And this is just our present circumstance. Who knows how long the virus will live among us. The impact on our health could cause our economy to cripple for generations.
The pandemic brought social issues to the surface
Modern day social issues in America are the same problems we’ve been stuffing since the beginning of time. Racial disparities, injustice and inequality, shitbag elected officials, white supremacy, underserved communities, lack of a living wage, child poverty and every other obvious problems we’ve ignored. We’re too busy raving that our country is the best country in the world.
Our economy is in the toilet, and if a pandemic didn’t highlight how our government serves big business while they force the little guy to sink or swim, nothing will.
If most of the American people weren’t poor enough, now we’re even poorer. There were those of us who were getting by. Maybe we were even lucky enough to stash a few bucks away for retirement, but not anymore, and probably never again.
Those who were living in poverty are now suffering from limited public and non-profit resources because a drained food bank leaves nowhere left to turn.
The six-figure annual salary guys are still living large. They either buy a Lamborghini with COVID relief funds or escape to Cancun amid a statewide natural disaster. Man, some things just never change.
In a country where nothing matters more than money, as proven by our former president, the average American is struggling to keep the roof over our heads, at least the rooftops that haven’t burned or ripped to shreds because we can’t shake a recurrence of natural disasters.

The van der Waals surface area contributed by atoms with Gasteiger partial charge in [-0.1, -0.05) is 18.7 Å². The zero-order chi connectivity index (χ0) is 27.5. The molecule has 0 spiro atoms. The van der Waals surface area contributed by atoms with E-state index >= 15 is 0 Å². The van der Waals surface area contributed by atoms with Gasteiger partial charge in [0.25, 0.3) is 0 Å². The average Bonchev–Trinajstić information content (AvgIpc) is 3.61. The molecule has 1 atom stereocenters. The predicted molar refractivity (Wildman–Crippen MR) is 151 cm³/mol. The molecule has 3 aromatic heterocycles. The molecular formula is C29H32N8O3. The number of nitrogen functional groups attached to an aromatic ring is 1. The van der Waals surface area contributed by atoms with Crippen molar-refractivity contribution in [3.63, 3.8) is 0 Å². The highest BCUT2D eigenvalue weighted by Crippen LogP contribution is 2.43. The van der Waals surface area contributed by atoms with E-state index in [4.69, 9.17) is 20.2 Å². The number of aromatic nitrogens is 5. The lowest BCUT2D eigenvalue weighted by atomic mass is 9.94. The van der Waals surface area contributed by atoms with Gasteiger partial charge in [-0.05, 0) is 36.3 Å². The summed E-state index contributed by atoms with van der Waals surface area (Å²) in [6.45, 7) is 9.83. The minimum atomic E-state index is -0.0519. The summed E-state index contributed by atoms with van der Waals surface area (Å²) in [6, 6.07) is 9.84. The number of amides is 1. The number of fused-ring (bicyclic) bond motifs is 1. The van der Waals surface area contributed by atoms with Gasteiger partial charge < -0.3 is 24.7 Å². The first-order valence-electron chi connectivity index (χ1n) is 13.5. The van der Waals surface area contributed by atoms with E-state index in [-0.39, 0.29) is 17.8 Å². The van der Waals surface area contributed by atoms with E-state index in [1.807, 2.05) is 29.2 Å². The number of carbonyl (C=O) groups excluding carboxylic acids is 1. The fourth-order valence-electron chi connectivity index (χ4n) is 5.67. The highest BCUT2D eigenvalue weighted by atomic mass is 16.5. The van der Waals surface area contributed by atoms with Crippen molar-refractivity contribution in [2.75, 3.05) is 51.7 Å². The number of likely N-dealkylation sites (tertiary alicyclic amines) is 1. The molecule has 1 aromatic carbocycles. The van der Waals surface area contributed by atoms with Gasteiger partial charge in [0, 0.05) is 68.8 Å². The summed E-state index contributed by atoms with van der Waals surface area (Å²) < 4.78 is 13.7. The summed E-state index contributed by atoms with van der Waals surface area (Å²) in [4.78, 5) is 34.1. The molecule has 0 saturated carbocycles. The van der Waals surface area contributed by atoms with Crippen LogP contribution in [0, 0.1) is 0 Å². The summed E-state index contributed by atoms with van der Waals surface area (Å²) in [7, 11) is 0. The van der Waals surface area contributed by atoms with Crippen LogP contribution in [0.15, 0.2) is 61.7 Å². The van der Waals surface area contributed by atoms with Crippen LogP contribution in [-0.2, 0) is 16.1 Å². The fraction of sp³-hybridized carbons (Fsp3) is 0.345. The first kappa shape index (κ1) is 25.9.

Our government isn’t functioning
I think it’s safe to say that The Republican Party left the building when Trump did. We watched the Grand Old Party transform into the Grand Qanon Party right before our eyes, and for years.
The entire world witnessed the Jan. 6th Capitol insurrection, thanks to the internet and social media livestream. Trump’s grand finale felt like the worst of the worst, but here we are, over two months later, and his “take over the world” saga just won’t end.
Republican legislatures are pushing voter suppression bills and amendments granting firearms to anything with a pulse. This is an actual plan to secure the future of their party, not America.
At this stage, it’s best to work around them. They’re a hinder. They’re preventing any progress from happening.
I feel for President Biden. Props to him for remaining focused on his “First 100 Days” mission while The Republican Party does nothing but combat him and behave as if D.C. is a three-ring circus.
They’re derailing any shot of normalcy, sanity, safety, equality and security for the rest of us. So much for life, liberty and the pursuit of happiness, and defending The Constitution, and fulfilling an oath of office, and so on.